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I thing part of the mythology about the 10x engineer stems from the very real and shockingly widespread existence of the NNPP or the "Net Negative Producing Programmer".

There are many environments in which NNPP's are pretty much the standard, programmers that produce more problems and bugs than actual working and sustainable solutions.

In such an environment any competent developer will quickly stand out and will easily be labelled as a "x-times engineer", when all they actually are is just good at their job where others fail miserably.

The 10x myth is a way to give a positive spin on the shockingly common incompetence in our field.




I like the way Mike Church put it in a Quora answer (http://qr.ae/NHgRJ): employees are either multipliers, adders (most common), subtracters, or dividers (fire immediately). Whether multipliers are 5x or 10x more productive is a matter of nebulous metrics, but there are obvious standouts whose presence brings a very nonlinear increase in value to the team.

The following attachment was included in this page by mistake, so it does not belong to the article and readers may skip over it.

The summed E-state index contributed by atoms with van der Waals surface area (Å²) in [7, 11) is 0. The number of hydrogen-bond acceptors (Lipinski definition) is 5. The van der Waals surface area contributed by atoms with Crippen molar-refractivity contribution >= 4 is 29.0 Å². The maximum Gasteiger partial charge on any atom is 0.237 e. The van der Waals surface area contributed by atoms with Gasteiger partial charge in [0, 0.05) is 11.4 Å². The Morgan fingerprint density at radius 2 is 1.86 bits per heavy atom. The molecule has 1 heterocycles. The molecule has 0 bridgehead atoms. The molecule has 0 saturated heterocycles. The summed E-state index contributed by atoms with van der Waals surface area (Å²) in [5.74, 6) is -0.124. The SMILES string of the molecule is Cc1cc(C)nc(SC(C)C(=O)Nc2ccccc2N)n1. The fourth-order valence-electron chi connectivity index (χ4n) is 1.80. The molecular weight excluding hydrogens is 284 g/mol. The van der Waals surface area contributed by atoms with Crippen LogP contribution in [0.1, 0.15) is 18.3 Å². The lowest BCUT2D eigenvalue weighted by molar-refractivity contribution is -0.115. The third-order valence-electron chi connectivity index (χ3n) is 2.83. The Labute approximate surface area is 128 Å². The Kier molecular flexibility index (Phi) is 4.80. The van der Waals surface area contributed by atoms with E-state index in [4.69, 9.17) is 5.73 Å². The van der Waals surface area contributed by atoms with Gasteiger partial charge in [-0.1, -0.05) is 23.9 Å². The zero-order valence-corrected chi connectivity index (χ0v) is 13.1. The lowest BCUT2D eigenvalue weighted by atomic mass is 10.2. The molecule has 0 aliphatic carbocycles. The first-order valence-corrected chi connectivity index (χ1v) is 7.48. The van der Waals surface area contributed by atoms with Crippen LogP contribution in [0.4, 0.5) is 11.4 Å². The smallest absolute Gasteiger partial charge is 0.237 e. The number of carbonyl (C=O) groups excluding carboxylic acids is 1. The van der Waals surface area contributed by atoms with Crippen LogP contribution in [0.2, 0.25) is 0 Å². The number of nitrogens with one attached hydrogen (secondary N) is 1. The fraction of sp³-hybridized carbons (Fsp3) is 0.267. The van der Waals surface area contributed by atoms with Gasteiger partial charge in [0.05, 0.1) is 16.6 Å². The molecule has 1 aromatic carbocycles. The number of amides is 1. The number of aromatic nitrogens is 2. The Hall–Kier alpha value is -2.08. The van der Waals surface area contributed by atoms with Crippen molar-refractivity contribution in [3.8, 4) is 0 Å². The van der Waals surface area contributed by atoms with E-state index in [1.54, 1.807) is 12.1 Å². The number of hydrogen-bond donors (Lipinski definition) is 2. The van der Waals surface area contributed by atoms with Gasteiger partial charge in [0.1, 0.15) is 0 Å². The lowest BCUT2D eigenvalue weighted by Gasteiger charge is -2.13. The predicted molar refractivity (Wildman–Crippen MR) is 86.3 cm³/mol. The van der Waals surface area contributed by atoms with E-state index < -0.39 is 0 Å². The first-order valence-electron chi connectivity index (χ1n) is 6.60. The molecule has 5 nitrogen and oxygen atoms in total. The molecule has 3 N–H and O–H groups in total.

The four-types classification reminds me of a semi-famous saying by a German general, Kurt von Hammerstein-Equord (http://en.wikipedia.org/wiki/Kurt_von_Hammerstein-Equord):

I divide my officers into four groups. There are clever, diligent, stupid, and lazy officers. Usually two characteristics are combined. Some are clever and diligent -- their place is the General Staff. The next lot are stupid and lazy -- they make up 90 percent of every army and are suited to routine duties. Anyone who is both clever and lazy is qualified for the highest leadership duties, because he possesses the intellectual clarity and the composure necessary for difficult decisions. One must beware of anyone who is stupid and diligent -- he must not be entrusted with any responsibility because he will always cause only mischief.


And yet if you look at high school students homework load, it seems bent on producing stupid AND diligent people...


hah, for the "stupid and diligent" programmer, i imagine someone who copy+paste a million lines of if statements, or write, ala http://thedailywtf.com/Articles/Laborious-Transitions.aspx


This hits close to home currently working as an enterprise web dev.




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